Stir ingredients in an ice-filled mixing glass. Strain into a chilled cocktail glass.

The most obvious first step was to swap out the gin for vodka. Since I had recently ran out of Dubonnet, I substituted Punt e Mes, another wine-based aperitif that like Dubonnet has more punch that regular sweet vermouths. Actually Punt e Mes is quite bitter, but it is my go-to vermouth these days. Considering that the botanics from the gin were absent and the vermouth's flavor was now amped up, I decided to also use a lighter amaro, the CioCiaro. Its mild sweetness and orange notes also worked as a replacement for the Cointreau, which would have made the drink too sweet. In hindsight, this substitution was probably unnecessary as I am sure the Fernet would have provided an interesting direction as well. After pausing to test this initial combination, it still seemed too sweet. I added a touch of Gran Classico and Angostura bitters to further dry it out. I am pretty pleased with the results.

Vodka Experiment
1 1/2 ounces vodka (Dry Fly)
3/4 ounce Punt e Mes
1/4 ounce Amaro CioCiaro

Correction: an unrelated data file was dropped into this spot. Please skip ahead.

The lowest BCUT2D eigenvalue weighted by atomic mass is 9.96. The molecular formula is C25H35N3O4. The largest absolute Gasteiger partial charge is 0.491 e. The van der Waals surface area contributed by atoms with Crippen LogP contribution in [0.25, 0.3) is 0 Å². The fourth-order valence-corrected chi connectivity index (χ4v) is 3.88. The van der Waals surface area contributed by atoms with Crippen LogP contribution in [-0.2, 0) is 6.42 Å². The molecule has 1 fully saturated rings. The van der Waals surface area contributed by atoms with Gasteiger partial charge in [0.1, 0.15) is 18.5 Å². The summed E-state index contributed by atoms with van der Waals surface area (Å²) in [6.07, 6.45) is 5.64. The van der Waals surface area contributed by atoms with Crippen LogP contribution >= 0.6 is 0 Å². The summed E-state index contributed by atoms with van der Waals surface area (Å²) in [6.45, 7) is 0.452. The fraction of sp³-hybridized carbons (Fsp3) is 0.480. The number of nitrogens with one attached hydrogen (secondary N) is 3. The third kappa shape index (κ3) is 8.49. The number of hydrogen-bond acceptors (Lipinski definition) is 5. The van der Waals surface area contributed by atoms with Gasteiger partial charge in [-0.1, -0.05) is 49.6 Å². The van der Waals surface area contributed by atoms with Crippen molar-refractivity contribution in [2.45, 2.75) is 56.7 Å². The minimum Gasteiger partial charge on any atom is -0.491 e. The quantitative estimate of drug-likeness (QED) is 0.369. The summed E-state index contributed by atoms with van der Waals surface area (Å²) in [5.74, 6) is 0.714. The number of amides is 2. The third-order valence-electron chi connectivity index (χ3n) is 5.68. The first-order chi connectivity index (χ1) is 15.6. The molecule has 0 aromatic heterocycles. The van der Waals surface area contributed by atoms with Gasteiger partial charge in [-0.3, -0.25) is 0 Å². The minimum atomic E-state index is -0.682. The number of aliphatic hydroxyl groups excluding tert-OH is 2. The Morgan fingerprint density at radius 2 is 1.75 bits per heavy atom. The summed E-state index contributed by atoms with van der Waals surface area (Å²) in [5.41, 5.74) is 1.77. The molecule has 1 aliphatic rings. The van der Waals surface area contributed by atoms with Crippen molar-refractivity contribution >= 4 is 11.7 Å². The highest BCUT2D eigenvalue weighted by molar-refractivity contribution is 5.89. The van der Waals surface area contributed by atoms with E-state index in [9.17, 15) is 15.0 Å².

1 barspoon Gran Classico
2 dashes Angostura bitters
1 dash orange bitters (Regan)

Stir ingredients in an ice-filled mixing glass. Strain into a chilled cocktail glass. Garnish with a lemon twist.

So after almost a month of tinkering, this was what I came up with. The aroma was full of the bright lemon oils that glisten on the surface. The cocktail was very smooth and dry, herbal and bitter, with a touch of orange and spice. My kind of drink. Because the vodka is so subtle, this cocktail came across almost like an aperitif hiding inside a cocktail.

End note: About halfway through the creation process, I discovered Imbibe's cover contest. While it didn't exactly change my thought-process, I did start taking this cocktail a bit more seriously than I had at the beginning of this vodka experiment. I will be submitting this cocktail, since I think it would be perfect in so many ways for the cover. But we shall see if they agree.